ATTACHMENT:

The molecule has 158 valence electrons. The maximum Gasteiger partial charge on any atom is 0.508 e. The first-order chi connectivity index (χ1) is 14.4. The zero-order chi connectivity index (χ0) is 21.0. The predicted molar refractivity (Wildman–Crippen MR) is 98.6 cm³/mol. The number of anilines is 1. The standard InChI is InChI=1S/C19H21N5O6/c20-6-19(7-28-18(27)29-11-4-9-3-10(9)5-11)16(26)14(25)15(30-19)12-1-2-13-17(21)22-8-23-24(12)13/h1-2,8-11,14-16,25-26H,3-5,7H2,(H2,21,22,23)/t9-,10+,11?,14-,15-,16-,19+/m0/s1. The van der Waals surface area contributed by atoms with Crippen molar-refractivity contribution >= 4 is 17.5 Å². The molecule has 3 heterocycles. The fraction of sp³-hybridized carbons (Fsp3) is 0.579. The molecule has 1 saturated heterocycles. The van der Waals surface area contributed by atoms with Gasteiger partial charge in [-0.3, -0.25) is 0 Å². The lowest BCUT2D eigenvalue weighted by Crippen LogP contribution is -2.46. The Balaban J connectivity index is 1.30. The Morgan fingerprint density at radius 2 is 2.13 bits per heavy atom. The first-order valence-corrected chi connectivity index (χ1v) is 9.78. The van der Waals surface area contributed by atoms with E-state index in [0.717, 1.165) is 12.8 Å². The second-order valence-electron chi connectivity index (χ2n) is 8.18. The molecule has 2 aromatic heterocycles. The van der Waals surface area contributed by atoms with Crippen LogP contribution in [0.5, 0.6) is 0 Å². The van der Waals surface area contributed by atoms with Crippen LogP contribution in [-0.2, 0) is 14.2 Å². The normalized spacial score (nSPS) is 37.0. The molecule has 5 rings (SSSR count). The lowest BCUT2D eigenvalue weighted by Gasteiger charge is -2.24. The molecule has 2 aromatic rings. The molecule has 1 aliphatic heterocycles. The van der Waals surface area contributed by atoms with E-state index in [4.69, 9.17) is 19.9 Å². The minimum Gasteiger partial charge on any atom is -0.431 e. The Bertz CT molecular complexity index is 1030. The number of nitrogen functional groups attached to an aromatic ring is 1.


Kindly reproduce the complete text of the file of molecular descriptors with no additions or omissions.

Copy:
The molecule has 158 valence electrons. The maximum Gasteiger partial charge on any atom is 0.508 e. The first-order chi connectivity index (χ1) is 14.4. The zero-order chi connectivity index (χ0) is 21.0. The predicted molar refractivity (Wildman–Crippen MR) is 98.6 cm³/mol. The number of anilines is 1. The standard InChI is InChI=1S/C19H21N5O6/c20-6-19(7-28-18(27)29-11-4-9-3-10(9)5-11)16(26)14(25)15(30-19)12-1-2-13-17(21)22-8-23-24(12)13/h1-2,8-11,14-16,25-26H,3-5,7H2,(H2,21,22,23)/t9-,10+,11?,14-,15-,16-,19+/m0/s1. The van der Waals surface area contributed by atoms with Crippen molar-refractivity contribution >= 4 is 17.5 Å². The molecule has 3 heterocycles. The fraction of sp³-hybridized carbons (Fsp3) is 0.579. The molecule has 1 saturated heterocycles. The van der Waals surface area contributed by atoms with Gasteiger partial charge in [-0.3, -0.25) is 0 Å². The lowest BCUT2D eigenvalue weighted by Crippen LogP contribution is -2.46. The Balaban J connectivity index is 1.30. The Morgan fingerprint density at radius 2 is 2.13 bits per heavy atom. The first-order valence-corrected chi connectivity index (χ1v) is 9.78. The van der Waals surface area contributed by atoms with E-state index in [0.717, 1.165) is 12.8 Å². The second-order valence-electron chi connectivity index (χ2n) is 8.18. The molecule has 2 aromatic heterocycles. The van der Waals surface area contributed by atoms with Crippen LogP contribution in [0.5, 0.6) is 0 Å². The van der Waals surface area contributed by atoms with Crippen LogP contribution in [-0.2, 0) is 14.2 Å². The normalized spacial score (nSPS) is 37.0. The molecule has 5 rings (SSSR count). The lowest BCUT2D eigenvalue weighted by Gasteiger charge is -2.24. The molecule has 2 aromatic rings. The molecule has 1 aliphatic heterocycles. The van der Waals surface area contributed by atoms with E-state index in [4.69, 9.17) is 19.9 Å². The minimum Gasteiger partial charge on any atom is -0.431 e. The Bertz CT molecular complexity index is 1030. The number of nitrogen functional groups attached to an aromatic ring is 1.